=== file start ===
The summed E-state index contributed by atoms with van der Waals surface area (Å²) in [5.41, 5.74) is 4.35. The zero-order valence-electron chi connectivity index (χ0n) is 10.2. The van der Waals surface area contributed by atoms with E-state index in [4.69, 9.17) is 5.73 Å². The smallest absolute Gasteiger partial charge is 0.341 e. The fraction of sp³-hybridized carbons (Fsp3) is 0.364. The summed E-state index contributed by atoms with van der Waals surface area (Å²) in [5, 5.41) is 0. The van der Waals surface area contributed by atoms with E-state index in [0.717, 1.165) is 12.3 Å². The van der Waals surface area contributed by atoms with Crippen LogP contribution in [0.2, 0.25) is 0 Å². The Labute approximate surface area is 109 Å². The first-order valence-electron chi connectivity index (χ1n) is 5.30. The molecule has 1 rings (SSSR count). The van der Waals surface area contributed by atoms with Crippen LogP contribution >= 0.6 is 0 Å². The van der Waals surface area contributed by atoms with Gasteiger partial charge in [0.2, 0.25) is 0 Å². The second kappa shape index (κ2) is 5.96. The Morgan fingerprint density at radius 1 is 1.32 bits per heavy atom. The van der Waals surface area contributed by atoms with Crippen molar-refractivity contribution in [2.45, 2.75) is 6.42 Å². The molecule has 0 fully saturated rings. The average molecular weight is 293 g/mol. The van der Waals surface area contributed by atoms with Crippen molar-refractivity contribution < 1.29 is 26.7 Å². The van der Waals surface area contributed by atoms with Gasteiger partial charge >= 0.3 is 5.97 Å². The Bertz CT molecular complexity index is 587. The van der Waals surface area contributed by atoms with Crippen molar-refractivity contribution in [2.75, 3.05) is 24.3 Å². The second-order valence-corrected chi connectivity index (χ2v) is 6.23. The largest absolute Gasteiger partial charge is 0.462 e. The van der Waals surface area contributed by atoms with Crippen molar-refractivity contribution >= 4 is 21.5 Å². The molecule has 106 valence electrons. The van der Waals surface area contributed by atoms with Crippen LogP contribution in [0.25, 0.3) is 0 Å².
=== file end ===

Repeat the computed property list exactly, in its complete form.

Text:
The summed E-state index contributed by atoms with van der Waals surface area (Å²) in [5.41, 5.74) is 4.35. The zero-order valence-electron chi connectivity index (χ0n) is 10.2. The van der Waals surface area contributed by atoms with E-state index in [4.69, 9.17) is 5.73 Å². The smallest absolute Gasteiger partial charge is 0.341 e. The fraction of sp³-hybridized carbons (Fsp3) is 0.364. The summed E-state index contributed by atoms with van der Waals surface area (Å²) in [5, 5.41) is 0. The van der Waals surface area contributed by atoms with E-state index in [0.717, 1.165) is 12.3 Å². The van der Waals surface area contributed by atoms with Crippen LogP contribution in [0.2, 0.25) is 0 Å². The Labute approximate surface area is 109 Å². The first-order valence-electron chi connectivity index (χ1n) is 5.30. The molecule has 1 rings (SSSR count). The van der Waals surface area contributed by atoms with Crippen LogP contribution >= 0.6 is 0 Å². The van der Waals surface area contributed by atoms with Gasteiger partial charge in [0.2, 0.25) is 0 Å². The second kappa shape index (κ2) is 5.96. The Morgan fingerprint density at radius 1 is 1.32 bits per heavy atom. The van der Waals surface area contributed by atoms with Crippen molar-refractivity contribution in [2.45, 2.75) is 6.42 Å². The molecule has 0 fully saturated rings. The average molecular weight is 293 g/mol. The van der Waals surface area contributed by atoms with Crippen molar-refractivity contribution < 1.29 is 26.7 Å². The van der Waals surface area contributed by atoms with Gasteiger partial charge >= 0.3 is 5.97 Å². The Bertz CT molecular complexity index is 587. The van der Waals surface area contributed by atoms with Crippen molar-refractivity contribution in [2.75, 3.05) is 24.3 Å². The second-order valence-corrected chi connectivity index (χ2v) is 6.23. The largest absolute Gasteiger partial charge is 0.462 e. The van der Waals surface area contributed by atoms with Crippen molar-refractivity contribution >= 4 is 21.5 Å². The molecule has 106 valence electrons. The van der Waals surface area contributed by atoms with Crippen LogP contribution in [0.25, 0.3) is 0 Å².